Junkyard Angels

Junkyard Angels formed in the Jungle Ridge neighborhood of Queens in mid-1969.  Three of the members had been in high school garage band Goldfish Envy and the other two members most recently had been performing as Rage Against the Mâché (a street theater act in which they dressed as oversized marionettes, with guitars).  Soon the quintet (singer Angel Colón, guitarists Angel de León and Angel Coronado, bassist and primary songwriter Angel Orellana, and drummer Angel Cortés) took the name Junkyard Angels and began gigging original material across New York City.   (There was some speculation at the time that it was statistically improbable that all five members of the band actually shared the same first name, but no one ever really got to the bottom of it.)

The band's sound was quite unique.  They eschewed the psychedelia and blues rock that had become prevalent, preferring the sunny pop songs of the late '50s and early '60s--to which they added their own twist by turning up the volume on their amplifiers to 9 (because it was one louder than 8, but not quite as loud as 10 because that would be crazy), by playing as fast as they were capable (which really wasn't that fast, but still faster than most), and by singing with a snarl (if Elvis could do it, they figured so could they).  The result was something the band referred to--likely not pejoratively, but no one is certain--as "junk" music.  (In 1974, a critic reviewing their third and final album Rail to Reykjavík mistyped "junk" as "punk" in the final pre-print copy, and the term stuck.)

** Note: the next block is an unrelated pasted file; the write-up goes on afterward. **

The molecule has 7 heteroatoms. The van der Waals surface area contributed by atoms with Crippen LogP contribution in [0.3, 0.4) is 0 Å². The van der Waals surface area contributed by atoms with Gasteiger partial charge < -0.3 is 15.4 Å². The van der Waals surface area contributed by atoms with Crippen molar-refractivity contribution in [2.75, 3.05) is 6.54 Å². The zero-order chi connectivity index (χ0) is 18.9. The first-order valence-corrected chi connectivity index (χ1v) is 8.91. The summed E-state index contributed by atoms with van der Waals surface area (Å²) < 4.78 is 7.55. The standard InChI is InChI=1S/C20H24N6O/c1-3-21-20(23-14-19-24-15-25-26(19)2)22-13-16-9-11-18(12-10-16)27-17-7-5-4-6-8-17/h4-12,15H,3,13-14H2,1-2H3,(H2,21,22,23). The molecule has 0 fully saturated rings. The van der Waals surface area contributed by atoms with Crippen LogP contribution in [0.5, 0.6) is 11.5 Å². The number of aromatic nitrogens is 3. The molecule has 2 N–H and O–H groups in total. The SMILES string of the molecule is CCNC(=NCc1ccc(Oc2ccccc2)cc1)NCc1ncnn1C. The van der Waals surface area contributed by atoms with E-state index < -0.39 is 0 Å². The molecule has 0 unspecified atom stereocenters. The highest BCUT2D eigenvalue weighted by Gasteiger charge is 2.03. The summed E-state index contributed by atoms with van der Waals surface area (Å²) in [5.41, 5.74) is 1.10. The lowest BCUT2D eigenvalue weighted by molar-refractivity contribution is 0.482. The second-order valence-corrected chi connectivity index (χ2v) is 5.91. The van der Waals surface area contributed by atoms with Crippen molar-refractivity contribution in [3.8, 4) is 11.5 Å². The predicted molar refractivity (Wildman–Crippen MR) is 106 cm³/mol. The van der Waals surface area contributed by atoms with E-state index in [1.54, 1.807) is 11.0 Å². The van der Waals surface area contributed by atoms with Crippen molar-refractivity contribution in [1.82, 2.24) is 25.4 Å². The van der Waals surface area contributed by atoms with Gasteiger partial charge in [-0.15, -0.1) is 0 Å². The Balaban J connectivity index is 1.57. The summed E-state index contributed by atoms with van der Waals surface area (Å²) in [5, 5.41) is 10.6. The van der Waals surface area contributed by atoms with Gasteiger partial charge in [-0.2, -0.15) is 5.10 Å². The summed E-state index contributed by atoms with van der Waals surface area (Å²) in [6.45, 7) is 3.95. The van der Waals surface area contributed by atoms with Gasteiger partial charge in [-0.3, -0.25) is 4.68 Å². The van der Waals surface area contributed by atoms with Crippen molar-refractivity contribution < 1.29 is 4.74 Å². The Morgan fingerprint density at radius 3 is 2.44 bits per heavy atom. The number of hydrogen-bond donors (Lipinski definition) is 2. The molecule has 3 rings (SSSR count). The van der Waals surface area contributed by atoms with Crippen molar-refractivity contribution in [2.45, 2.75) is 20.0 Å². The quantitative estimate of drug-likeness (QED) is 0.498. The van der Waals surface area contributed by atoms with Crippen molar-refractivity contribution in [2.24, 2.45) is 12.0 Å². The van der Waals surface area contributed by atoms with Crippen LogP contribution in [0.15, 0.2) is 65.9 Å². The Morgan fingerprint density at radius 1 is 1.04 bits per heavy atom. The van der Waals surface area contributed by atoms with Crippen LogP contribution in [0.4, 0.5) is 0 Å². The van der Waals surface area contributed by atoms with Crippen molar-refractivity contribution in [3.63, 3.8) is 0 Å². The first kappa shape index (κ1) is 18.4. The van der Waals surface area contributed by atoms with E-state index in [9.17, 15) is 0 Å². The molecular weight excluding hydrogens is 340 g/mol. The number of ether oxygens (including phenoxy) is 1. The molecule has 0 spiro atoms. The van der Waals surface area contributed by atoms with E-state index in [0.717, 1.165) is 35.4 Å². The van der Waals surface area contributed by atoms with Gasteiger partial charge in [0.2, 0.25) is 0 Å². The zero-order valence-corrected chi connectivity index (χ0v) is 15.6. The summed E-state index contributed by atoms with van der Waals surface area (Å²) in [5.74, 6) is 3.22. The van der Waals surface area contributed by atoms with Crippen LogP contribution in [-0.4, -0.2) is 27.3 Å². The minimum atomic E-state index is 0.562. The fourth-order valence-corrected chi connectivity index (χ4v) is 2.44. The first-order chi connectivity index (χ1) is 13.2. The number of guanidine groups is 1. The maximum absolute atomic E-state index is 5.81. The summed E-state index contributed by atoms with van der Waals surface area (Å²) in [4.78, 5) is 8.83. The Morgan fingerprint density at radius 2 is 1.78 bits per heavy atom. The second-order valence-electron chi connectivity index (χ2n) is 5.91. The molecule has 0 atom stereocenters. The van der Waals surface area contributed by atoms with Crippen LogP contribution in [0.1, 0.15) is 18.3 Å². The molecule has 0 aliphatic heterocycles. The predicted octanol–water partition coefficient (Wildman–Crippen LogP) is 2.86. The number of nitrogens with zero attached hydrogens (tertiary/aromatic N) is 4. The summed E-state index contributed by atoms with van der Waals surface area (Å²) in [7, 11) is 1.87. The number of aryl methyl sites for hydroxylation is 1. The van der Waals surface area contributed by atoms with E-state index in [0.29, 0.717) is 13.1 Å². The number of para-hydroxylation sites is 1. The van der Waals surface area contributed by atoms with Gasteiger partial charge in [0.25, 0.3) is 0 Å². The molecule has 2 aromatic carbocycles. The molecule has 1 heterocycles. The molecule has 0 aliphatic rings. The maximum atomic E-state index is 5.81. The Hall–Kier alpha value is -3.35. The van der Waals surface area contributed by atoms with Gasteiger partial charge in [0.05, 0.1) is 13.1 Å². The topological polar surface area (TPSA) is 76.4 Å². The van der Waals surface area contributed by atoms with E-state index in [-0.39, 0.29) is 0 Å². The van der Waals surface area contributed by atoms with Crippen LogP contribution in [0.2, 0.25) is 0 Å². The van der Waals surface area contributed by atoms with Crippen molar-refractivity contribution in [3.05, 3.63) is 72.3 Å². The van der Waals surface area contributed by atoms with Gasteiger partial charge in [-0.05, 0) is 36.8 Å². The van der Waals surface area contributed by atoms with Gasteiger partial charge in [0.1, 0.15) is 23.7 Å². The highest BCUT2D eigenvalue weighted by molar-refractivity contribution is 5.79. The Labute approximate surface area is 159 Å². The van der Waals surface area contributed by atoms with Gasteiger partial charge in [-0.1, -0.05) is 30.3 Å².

The band received significant critical buzz in 1970 and 1971 (even scoring a last-minute slot at the 1971 PLUS Fest in California when singer Pablo Fanque had to withdraw due to a bizarre kite flying accident).  However, their jackhammer sound never really appealed to radio listeners and album buyers, who had begun preferring something called "soft rock" (which the Angels definitely did not play).  The band broke up in late 1974 following dismal sales of Reykjavík and dwindling bookings. 

Colón and Cortés started a record label (Conquistador) specializing in jazz fusion.  Coronado and de León dabbled in proto-disco, but they had trouble turning the beat around.  Orellana took up scoring for television, writing incidental music for hit shows such as "Marcus Welby, M.D.," "Hawaii Five-O" and "CHiPs."

In April 1976, another band out of Queens put out its debut record.  (Rumor has it that Dee Dee Ramone was one of the few people in America who owned all three Junkyard Angels records.)